The only difference was the type of behavioral therapy used in the telephone coaching sessions.
SBT-only participants were guided by a “control what you can” framework that focused on what they themselves could modify, like whether or not they stocked their kitchen with devil’s food cupcakes, caramel popcorn and other trigger foods. The coaches helped participants cope with cravings and triggers by reinforcing avoidance, that is, telling them to “ignore their cravings” and just focus on their weight loss goal itself.
ACT-only participants were guided by a “control what you can and accept what you can’t” approach. Their coaches taught them to distinguish between what could be modified (cupcakes in the house) versus things that were not under their control, like emotions and food cravings. Instead of ignoring the cravings, participants in the ACT arm were coached to accept the cravings, to notice and allow them, with the goal of just “letting the urge be.” The coaches also advised them to focus on the values that guide their eating behaviors and on physical activity.
Success despite a not-so-smart scale
Overall, Bricker said he was “very pleased” with the results.
“Considering the fact our comparison arm was the gold standard in weight loss intervention which made it a challenging comparison, I think we did really well,” he said.
The study’s primary outcome was a 10% or more loss in total body weight, as reported by the scale and by each participant’s own tracking. Bricker said that 10% weight loss is clinically significant; losing that amount of weight can help prevent diabetes, heart disease and other weight-related health issues.
At three months, data retrieved from the scale found 15% of the ACT participants had lost 10% or more of their weight compared to just 4% of those receiving standard behavioral therapy. At six months, scale data showed 24% of ACT participants had lost 10% or more of their weight compared to just 13% of those in the control SBT arm. At 12 months, however, the scale-reported data showed no change between people who used ACT or SBT. Both arms indicated 30% of participants had lost 10% or more of their total body weight.
Why the weird discrepancy in those last six months? The researchers experienced a technical glitch with the scale.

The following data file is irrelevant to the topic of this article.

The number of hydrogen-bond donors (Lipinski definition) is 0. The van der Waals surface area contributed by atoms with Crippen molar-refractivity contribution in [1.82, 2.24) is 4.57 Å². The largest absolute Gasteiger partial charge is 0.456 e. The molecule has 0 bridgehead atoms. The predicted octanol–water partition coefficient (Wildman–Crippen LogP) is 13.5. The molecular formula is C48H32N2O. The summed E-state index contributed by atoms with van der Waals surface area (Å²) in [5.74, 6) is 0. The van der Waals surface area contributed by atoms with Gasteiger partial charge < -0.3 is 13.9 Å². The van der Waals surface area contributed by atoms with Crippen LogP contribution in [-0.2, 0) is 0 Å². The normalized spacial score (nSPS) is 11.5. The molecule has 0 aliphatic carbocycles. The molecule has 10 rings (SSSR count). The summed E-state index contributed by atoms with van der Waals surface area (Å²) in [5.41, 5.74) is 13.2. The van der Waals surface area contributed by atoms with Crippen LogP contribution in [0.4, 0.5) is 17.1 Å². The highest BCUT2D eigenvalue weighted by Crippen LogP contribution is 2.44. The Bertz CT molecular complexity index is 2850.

“We used one that researchers had used before and recommended, but as with all technology you don’t really know how it will perform in your study until you field test it,” Bricker said. “We had a lot of technical problems. The first six months, it wasn’t too bad. But by the time we got to 12 months, they’d started to break down and stopped sending the data.”
Bricker and his team, which included collaborator Dr. Evan Forman of Drexel University in Philadelphia, were able to gather data from the scale for the initial follow-ups. But the only reliable data for the full 12 months came from the participants’ self-reported weight. Those results showed 35% of those who’d used ACT lost 10% or more of their body weight after a year compared to 20% of those who used SBT.
“There was almost perfect concordance between self-report and scale-report, like .999, so we had some trust in it,” Bricker said.
A scientific ‘adventure’
Even the scale snafu provided valuable data, Bricker said.
“We did extensive field testing with six different types after that,” he said. “This was one of the ways we spent our time during the pandemic.”
Bricker said he and others members of the HABIT Lab (Health and Behavioral Innovations in Technology) took the scales home and field tested them, trying them out them on carpet, linoleum and wood floors; weighing themselves at different times of day, using different wireless connections. The team checked to make sure the instructions were easy to follow and that the scales would reliably sync and deliver data.
“I remember having all the scales laid out in my bedroom and my wife came in and said, ‘What are you doing?’” Bricker said. “It was hilarious. But we had to try each one and rate them and find the best one. The experience of that lost data at 12 months was very valuable. With pilot studies, you learn what’s not working and what you have to change and that’s what happened. It was quite an adventure.”
The field testing led the team to select a different smart scale for the larger trial, for which they’re now recruiting participants. This time, the study will enroll 400 people and run for two years instead of one. Bricker’s team of 11 will be joined by Hutch epidemiologist Dr. Anne McTiernan, whose research focuses on preventing disease through lifestyle change.
Trial design will be a much-improved version of the pilot, with the snazzy new scale, the addition of a smartwatch, a bit of training in technical troubleshooting, refinements to the coaching programs, a revised resource guide for participants and the extra year of “booster calls.”
“They’ll get 24 calls in year one and then nine calls in year two,” he said. “It’s a two-year commitment that will address the common problem of weight regain. We also added a Fitbit watch to passively track steps and physical activity and sleep. We’re curious to see if this program has any impact on sleep. And we’ll have a new digital scale tracking their weight, one that’s well-designed with software that’s reliable and syncs well.”